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The Headless Dog

pathway surrounded by trees
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On September 16, 1921, the Yorkville Enquirer published an article about true ghost stories in the antebellum South. The following tale was among them. What do you find more frightening, the headless dog or the girl’s reaction?

Near Lowndesville, in Abbeville County, South Carolina, was a spot in the road where a traveler was allegedly murdered and a large, black dog with him also killed. This spot was said to be haunted, and between sundown and dark, a large black dog with no head would run across the road.

A family lived nearby, among them a beautiful young girl that was just budding into womanhood. One day, the girl went to visit a neighbor, and her walk carried her by the haunted spot. Just before sundown, the young woman’s brother remarked that she had not returned and that she would have to pass the haunted spot in the road. He volunteered to go and meet her so she wouldn’t be afraid.

So off he went, but he didn’t notice that his large Newfoundland dog had trotted on ahead. Just before reaching the haunted spot, the woman’s brother heard a heart-rending shriek. Upon rushing to her aide, the man found his sister lying in the road in convulsions. It seems that his dog had startled the girl just as she had reached the haunted the spot. Her mind undoubtedly on the story of the headless dog, the unfortunate girl mistook her brother’s dog for the ghost dog and dropped in the road with a shriek.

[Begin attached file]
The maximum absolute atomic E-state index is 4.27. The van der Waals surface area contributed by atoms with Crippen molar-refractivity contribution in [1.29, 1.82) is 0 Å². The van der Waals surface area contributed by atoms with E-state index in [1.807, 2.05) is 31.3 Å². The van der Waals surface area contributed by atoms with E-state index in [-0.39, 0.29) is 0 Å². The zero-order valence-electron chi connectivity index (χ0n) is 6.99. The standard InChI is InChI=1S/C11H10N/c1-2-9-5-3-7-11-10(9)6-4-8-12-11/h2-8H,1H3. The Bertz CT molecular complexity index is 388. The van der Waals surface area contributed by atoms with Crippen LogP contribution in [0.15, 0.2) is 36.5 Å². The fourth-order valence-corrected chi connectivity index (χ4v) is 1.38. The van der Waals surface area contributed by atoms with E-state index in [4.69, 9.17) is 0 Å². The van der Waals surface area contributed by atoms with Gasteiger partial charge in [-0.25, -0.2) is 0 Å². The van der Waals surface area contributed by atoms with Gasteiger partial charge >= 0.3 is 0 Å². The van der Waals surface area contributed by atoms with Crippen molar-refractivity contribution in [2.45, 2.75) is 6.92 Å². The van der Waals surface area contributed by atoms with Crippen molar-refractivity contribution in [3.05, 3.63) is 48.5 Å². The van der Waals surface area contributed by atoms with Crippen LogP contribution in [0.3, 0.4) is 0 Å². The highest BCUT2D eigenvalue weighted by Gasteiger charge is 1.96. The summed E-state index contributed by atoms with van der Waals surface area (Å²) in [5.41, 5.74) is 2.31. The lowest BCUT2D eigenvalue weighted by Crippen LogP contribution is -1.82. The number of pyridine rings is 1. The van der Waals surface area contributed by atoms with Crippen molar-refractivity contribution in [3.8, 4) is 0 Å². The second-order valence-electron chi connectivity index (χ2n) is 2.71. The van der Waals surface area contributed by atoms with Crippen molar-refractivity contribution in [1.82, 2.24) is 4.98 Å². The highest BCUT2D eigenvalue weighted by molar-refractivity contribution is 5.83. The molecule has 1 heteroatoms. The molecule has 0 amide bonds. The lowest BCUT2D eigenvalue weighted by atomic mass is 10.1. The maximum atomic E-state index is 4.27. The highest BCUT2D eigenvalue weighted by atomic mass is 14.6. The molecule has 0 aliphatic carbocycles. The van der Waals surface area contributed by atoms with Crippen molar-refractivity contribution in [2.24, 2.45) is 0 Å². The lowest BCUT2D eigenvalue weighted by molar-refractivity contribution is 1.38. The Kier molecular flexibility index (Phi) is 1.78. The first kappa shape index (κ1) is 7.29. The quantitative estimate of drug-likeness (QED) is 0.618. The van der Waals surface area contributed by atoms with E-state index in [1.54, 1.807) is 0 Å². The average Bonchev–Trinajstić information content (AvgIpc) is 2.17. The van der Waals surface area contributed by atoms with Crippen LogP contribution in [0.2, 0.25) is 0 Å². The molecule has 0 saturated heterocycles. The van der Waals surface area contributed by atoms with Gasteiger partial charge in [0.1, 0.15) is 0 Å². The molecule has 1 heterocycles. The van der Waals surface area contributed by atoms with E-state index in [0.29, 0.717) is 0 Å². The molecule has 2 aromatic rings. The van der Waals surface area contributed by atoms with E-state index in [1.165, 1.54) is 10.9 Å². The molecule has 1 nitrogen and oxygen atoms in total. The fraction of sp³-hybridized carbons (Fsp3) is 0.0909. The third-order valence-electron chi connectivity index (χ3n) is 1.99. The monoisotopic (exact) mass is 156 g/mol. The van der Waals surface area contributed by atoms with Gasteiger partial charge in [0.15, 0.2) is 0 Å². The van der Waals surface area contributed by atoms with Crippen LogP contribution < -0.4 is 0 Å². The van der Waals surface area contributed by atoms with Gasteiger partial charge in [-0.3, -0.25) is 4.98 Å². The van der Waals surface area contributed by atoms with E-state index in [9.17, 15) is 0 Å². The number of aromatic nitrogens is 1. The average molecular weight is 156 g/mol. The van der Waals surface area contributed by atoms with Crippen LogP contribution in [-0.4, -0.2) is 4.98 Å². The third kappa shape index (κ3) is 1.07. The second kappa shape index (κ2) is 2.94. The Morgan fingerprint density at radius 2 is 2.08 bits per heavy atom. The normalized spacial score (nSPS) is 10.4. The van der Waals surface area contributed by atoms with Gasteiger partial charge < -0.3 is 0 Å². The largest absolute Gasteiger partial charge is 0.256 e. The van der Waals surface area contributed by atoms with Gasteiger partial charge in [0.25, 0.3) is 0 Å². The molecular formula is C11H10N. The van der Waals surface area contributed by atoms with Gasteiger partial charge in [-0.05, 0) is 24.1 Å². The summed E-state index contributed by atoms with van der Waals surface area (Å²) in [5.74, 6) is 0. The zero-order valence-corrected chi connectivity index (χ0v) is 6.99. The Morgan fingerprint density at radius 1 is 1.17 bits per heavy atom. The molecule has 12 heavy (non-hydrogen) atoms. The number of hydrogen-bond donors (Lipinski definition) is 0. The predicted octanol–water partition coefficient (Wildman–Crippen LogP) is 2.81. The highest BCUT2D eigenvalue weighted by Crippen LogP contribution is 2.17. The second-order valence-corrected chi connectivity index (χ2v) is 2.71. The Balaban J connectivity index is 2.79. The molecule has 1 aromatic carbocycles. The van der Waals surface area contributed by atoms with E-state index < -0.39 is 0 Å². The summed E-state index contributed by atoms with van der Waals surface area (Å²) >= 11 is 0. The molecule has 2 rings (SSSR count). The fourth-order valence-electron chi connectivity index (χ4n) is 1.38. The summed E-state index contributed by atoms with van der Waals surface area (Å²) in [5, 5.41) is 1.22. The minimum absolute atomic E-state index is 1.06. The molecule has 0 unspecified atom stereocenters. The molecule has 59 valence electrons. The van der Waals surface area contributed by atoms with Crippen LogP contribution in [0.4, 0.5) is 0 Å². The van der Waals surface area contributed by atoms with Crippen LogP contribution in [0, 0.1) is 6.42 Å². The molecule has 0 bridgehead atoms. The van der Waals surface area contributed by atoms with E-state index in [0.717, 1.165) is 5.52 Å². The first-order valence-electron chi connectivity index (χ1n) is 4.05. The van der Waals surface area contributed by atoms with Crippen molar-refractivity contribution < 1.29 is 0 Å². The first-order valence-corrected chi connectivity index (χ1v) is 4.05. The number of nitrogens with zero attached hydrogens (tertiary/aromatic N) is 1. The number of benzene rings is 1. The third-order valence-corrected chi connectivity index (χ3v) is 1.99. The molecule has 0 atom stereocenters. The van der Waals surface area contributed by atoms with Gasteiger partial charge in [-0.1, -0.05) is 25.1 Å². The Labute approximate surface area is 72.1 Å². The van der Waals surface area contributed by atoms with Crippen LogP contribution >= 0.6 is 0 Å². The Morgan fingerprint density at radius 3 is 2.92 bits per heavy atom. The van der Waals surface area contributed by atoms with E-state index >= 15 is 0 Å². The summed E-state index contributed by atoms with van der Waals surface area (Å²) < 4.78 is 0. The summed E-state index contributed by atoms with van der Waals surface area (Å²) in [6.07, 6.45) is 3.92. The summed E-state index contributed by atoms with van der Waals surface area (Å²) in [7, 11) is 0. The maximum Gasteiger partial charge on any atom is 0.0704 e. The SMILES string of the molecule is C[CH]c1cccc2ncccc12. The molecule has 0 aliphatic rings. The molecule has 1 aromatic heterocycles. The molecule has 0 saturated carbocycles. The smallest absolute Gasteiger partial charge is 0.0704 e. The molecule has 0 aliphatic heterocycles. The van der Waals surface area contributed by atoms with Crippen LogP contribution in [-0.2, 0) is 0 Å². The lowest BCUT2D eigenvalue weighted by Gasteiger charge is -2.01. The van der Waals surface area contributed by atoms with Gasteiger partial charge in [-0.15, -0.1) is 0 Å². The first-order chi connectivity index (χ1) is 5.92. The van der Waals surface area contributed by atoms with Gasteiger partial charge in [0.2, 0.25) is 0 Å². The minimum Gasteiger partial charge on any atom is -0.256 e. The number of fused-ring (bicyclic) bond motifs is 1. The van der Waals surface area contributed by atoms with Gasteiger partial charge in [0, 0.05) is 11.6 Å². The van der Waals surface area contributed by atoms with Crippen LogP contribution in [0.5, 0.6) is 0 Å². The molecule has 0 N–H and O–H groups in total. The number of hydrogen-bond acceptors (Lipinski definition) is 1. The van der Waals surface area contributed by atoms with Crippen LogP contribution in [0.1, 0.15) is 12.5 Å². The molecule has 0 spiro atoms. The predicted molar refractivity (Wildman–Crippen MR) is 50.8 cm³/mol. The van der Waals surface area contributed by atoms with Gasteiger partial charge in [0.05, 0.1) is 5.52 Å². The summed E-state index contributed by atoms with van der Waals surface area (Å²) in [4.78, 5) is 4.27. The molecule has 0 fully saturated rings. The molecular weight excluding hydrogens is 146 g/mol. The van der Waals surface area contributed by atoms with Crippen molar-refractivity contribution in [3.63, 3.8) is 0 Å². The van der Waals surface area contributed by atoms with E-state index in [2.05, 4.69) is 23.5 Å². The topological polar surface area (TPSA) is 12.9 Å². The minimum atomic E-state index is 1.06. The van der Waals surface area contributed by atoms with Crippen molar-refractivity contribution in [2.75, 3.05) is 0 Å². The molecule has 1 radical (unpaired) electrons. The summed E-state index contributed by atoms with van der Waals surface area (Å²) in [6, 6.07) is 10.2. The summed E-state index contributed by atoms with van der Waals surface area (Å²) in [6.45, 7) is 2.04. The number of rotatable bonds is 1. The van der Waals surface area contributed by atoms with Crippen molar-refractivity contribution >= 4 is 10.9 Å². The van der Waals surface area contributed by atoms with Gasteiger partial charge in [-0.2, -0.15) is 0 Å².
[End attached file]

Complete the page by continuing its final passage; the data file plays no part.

The girl’s brother tenderly carried her home, and her family made every effort to restore her sanity, but to no avail. An eminent physician of Lowndesville, Dr. Alexander Arnold, was sent for. Despite his every effort, the girl continued convulsing. Her family eventually sent her to any asylum where she died any years later, never regaining her mental faculties.”

See the original story here

The post The Headless Dog first appeared on Ghosts and Ghouls.

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TRUE GHOST STORIES

Ghost and Ghouls

by cnkguy
The Headless Dog

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